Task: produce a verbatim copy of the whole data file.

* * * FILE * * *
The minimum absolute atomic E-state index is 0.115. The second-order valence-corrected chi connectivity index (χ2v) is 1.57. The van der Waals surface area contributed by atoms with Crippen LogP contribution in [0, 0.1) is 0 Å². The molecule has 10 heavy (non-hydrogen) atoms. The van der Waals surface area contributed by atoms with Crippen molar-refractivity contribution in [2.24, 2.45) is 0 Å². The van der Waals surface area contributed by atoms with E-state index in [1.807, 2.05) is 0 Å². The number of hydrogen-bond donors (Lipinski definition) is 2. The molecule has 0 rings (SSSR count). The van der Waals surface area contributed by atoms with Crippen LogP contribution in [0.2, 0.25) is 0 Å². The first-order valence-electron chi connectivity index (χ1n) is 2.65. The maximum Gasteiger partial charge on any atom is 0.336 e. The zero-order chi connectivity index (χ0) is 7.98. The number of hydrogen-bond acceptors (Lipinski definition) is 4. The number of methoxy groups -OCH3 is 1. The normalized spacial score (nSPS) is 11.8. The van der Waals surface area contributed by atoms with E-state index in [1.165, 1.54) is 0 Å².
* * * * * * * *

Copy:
The minimum absolute atomic E-state index is 0.115. The second-order valence-corrected chi connectivity index (χ2v) is 1.57. The van der Waals surface area contributed by atoms with Crippen LogP contribution in [0, 0.1) is 0 Å². The molecule has 10 heavy (non-hydrogen) atoms. The van der Waals surface area contributed by atoms with Crippen molar-refractivity contribution in [2.24, 2.45) is 0 Å². The van der Waals surface area contributed by atoms with E-state index in [1.807, 2.05) is 0 Å². The number of hydrogen-bond donors (Lipinski definition) is 2. The molecule has 0 rings (SSSR count). The van der Waals surface area contributed by atoms with Crippen LogP contribution in [0.2, 0.25) is 0 Å². The first-order valence-electron chi connectivity index (χ1n) is 2.65. The maximum Gasteiger partial charge on any atom is 0.336 e. The zero-order chi connectivity index (χ0) is 7.98. The number of hydrogen-bond acceptors (Lipinski definition) is 4. The number of methoxy groups -OCH3 is 1. The normalized spacial score (nSPS) is 11.8. The van der Waals surface area contributed by atoms with E-state index in [1.165, 1.54) is 0 Å².